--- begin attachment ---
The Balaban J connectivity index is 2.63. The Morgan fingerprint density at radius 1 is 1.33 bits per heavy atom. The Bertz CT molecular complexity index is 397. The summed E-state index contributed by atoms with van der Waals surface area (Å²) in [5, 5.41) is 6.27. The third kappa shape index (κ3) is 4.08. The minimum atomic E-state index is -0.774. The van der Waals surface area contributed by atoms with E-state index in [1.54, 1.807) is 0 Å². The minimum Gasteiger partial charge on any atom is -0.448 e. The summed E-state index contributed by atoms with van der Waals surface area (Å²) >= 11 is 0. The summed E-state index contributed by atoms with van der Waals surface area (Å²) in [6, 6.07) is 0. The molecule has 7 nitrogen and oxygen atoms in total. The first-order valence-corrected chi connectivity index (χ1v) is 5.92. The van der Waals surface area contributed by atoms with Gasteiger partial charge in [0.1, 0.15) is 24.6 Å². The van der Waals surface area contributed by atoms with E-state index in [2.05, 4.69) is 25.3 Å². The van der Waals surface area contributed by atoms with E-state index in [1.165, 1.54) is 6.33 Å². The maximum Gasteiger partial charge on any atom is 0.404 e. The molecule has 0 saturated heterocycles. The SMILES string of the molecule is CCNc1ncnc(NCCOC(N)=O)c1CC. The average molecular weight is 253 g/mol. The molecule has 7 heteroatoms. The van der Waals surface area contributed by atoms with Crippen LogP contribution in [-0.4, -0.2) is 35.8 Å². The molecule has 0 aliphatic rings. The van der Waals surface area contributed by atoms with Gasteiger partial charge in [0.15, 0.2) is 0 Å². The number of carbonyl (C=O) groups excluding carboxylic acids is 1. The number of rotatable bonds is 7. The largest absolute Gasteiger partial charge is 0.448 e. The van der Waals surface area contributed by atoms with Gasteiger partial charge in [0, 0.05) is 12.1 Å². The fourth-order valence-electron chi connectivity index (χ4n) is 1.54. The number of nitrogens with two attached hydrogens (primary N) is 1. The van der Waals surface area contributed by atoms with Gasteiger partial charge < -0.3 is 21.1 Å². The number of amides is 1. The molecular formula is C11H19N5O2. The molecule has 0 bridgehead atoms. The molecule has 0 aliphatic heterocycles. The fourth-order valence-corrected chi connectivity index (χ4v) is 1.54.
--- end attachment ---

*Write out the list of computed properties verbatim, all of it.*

The Balaban J connectivity index is 2.63. The Morgan fingerprint density at radius 1 is 1.33 bits per heavy atom. The Bertz CT molecular complexity index is 397. The summed E-state index contributed by atoms with van der Waals surface area (Å²) in [5, 5.41) is 6.27. The third kappa shape index (κ3) is 4.08. The minimum atomic E-state index is -0.774. The van der Waals surface area contributed by atoms with E-state index in [1.54, 1.807) is 0 Å². The minimum Gasteiger partial charge on any atom is -0.448 e. The summed E-state index contributed by atoms with van der Waals surface area (Å²) >= 11 is 0. The summed E-state index contributed by atoms with van der Waals surface area (Å²) in [6, 6.07) is 0. The molecule has 7 nitrogen and oxygen atoms in total. The first-order valence-corrected chi connectivity index (χ1v) is 5.92. The van der Waals surface area contributed by atoms with Gasteiger partial charge in [0.1, 0.15) is 24.6 Å². The van der Waals surface area contributed by atoms with E-state index in [2.05, 4.69) is 25.3 Å². The van der Waals surface area contributed by atoms with E-state index in [1.165, 1.54) is 6.33 Å². The maximum Gasteiger partial charge on any atom is 0.404 e. The molecule has 0 saturated heterocycles. The SMILES string of the molecule is CCNc1ncnc(NCCOC(N)=O)c1CC. The average molecular weight is 253 g/mol. The molecule has 7 heteroatoms. The van der Waals surface area contributed by atoms with Crippen LogP contribution in [-0.4, -0.2) is 35.8 Å². The molecule has 0 aliphatic rings. The van der Waals surface area contributed by atoms with Gasteiger partial charge in [0.15, 0.2) is 0 Å². The number of carbonyl (C=O) groups excluding carboxylic acids is 1. The number of rotatable bonds is 7. The largest absolute Gasteiger partial charge is 0.448 e. The van der Waals surface area contributed by atoms with Gasteiger partial charge in [0, 0.05) is 12.1 Å². The fourth-order valence-electron chi connectivity index (χ4n) is 1.54. The number of nitrogens with two attached hydrogens (primary N) is 1. The van der Waals surface area contributed by atoms with Gasteiger partial charge < -0.3 is 21.1 Å². The number of amides is 1. The molecular formula is C11H19N5O2. The molecule has 0 bridgehead atoms. The molecule has 0 aliphatic heterocycles. The fourth-order valence-corrected chi connectivity index (χ4v) is 1.54.